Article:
The approach showed “Economy of Effort” and “Value for Money” as CCs, once established and independent, were contracted for their expertise by other USAID, international and local partners such as the Ministry of Health and the health zone to aid in health campaigns and household sensitization and independently developed other CCs; thus, extending the approach.
Based on our experience, CCs were best placed in remote and or insecure areas and showed more consistent statistically significant improvement in indicators. Despite remoteness, CCs are adept at describing and finding solutions to local problems.12 Although the CCA can work in any context, in more urbanized areas the same indicators may not be priority (MNCH) whereas problems such as HIV/STDs, GBV and drug and alcohol use may be higher priority health issues for communities that are not remote. In addition, CCs in urban areas had ready access to other groups that may not be basing projects on volunteerism.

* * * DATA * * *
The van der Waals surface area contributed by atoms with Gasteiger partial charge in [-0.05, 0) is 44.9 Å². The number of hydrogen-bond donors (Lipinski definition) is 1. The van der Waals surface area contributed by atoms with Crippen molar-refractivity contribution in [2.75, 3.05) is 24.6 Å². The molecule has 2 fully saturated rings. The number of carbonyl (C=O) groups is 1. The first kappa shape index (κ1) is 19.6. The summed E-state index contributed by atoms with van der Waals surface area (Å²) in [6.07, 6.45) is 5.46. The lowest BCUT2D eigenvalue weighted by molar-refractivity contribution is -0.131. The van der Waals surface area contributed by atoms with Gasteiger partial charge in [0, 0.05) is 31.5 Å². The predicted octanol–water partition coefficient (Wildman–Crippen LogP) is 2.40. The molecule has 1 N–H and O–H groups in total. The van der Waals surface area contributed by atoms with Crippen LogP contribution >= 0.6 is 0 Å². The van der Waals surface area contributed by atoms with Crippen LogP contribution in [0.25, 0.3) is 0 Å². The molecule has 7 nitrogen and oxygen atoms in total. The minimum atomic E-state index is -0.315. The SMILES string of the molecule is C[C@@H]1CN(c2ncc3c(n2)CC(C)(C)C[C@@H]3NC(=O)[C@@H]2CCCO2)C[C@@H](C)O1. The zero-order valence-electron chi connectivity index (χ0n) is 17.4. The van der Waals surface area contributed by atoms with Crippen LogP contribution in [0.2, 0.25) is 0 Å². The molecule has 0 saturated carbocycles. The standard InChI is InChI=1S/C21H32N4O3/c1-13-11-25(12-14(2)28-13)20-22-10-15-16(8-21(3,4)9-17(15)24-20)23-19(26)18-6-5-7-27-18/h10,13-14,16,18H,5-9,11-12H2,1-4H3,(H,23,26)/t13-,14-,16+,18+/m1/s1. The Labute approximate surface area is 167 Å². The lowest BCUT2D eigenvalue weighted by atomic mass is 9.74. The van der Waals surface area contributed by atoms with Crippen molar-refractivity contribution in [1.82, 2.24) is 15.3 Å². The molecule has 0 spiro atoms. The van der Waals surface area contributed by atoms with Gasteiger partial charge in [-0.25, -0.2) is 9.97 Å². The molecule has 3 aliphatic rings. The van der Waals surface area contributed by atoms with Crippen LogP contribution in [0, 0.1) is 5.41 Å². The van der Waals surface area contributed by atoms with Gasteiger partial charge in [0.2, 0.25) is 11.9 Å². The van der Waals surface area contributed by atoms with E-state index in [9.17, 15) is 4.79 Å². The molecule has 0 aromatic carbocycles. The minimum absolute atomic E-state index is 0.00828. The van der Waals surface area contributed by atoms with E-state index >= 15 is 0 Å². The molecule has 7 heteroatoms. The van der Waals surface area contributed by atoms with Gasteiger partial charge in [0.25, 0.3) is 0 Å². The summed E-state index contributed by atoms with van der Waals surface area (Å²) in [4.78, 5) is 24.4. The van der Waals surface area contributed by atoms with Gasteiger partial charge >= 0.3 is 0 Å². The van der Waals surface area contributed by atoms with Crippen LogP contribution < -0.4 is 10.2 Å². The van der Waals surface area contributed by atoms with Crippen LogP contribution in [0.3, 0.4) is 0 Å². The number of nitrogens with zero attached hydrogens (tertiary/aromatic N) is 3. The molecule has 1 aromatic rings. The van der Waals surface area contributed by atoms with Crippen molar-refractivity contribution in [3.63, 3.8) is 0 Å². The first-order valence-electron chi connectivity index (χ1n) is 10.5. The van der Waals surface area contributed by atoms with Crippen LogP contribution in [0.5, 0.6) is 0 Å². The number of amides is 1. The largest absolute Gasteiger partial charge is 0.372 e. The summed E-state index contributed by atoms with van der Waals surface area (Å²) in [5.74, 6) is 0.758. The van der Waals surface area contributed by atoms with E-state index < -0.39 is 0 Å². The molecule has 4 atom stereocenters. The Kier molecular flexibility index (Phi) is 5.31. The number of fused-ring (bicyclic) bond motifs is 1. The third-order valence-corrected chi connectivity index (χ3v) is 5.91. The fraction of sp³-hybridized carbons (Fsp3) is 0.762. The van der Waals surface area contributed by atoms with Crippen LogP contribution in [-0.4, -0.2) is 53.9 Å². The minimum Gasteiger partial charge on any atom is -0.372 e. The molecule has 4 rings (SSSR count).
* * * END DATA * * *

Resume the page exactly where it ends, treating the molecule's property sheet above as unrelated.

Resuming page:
Monitoring, evaluation, learning and impact
Impact analysis should be done periodically to assess whether the mobilization activities are working. Quarterly impact assessment would allow for incremental adjustment to the program and allow feedback to each CC. Electronic, community-based data collection would be helpful as opposed to relying on DHIS2 data or paper data on clinic walls.
Membership and decision making
It was vital to incorporate community leaders (religious, traditional, health) into the approach including local (health zone) authorities so they could learn the approach and support the CC on priorities and help in capacity building. Decisions must be democratic, and women must be represented and included in all levels of the process. In DRC it was important to overcome the paternalism that existed in many remote and urban areas.
Income generation and the development of NGO status was a transformative step to independence, autonomy and sustainability of the approach. Income generation gave the CCs an ability to support their activities and other priorities and not rely on project funding. The type of income generation projects included collecting monthly dues, Village Savings and Loan Associations (VSLA), small businesses (soap and food products), agriculture projects, fish farming, livestock and small animal breeding among others.12